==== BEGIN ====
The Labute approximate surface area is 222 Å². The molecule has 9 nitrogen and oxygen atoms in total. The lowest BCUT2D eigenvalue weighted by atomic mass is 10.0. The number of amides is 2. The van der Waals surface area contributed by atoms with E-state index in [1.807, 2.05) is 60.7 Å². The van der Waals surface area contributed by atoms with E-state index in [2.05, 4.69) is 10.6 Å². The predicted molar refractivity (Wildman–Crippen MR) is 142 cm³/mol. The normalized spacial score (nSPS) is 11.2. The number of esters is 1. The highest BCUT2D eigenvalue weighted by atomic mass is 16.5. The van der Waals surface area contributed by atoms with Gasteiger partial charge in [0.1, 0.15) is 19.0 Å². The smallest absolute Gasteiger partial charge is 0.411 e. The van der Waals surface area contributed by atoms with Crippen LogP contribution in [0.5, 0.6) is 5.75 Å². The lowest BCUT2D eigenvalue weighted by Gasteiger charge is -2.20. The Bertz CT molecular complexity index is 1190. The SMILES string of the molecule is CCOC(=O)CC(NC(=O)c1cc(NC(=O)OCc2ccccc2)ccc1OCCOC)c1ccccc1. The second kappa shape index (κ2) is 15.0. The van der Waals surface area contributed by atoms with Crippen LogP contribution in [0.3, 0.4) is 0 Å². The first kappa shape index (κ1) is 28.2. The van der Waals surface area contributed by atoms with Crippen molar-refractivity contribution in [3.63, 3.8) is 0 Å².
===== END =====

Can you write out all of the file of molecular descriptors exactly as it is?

The Labute approximate surface area is 222 Å². The molecule has 9 nitrogen and oxygen atoms in total. The lowest BCUT2D eigenvalue weighted by atomic mass is 10.0. The number of amides is 2. The van der Waals surface area contributed by atoms with E-state index in [1.807, 2.05) is 60.7 Å². The van der Waals surface area contributed by atoms with E-state index in [2.05, 4.69) is 10.6 Å². The predicted molar refractivity (Wildman–Crippen MR) is 142 cm³/mol. The normalized spacial score (nSPS) is 11.2. The number of esters is 1. The highest BCUT2D eigenvalue weighted by atomic mass is 16.5. The van der Waals surface area contributed by atoms with Gasteiger partial charge in [0.1, 0.15) is 19.0 Å². The smallest absolute Gasteiger partial charge is 0.411 e. The van der Waals surface area contributed by atoms with Crippen LogP contribution in [0.5, 0.6) is 5.75 Å². The lowest BCUT2D eigenvalue weighted by Gasteiger charge is -2.20. The Bertz CT molecular complexity index is 1190. The SMILES string of the molecule is CCOC(=O)CC(NC(=O)c1cc(NC(=O)OCc2ccccc2)ccc1OCCOC)c1ccccc1. The second kappa shape index (κ2) is 15.0. The van der Waals surface area contributed by atoms with Crippen LogP contribution in [0.3, 0.4) is 0 Å². The first kappa shape index (κ1) is 28.2. The van der Waals surface area contributed by atoms with Crippen molar-refractivity contribution in [3.63, 3.8) is 0 Å².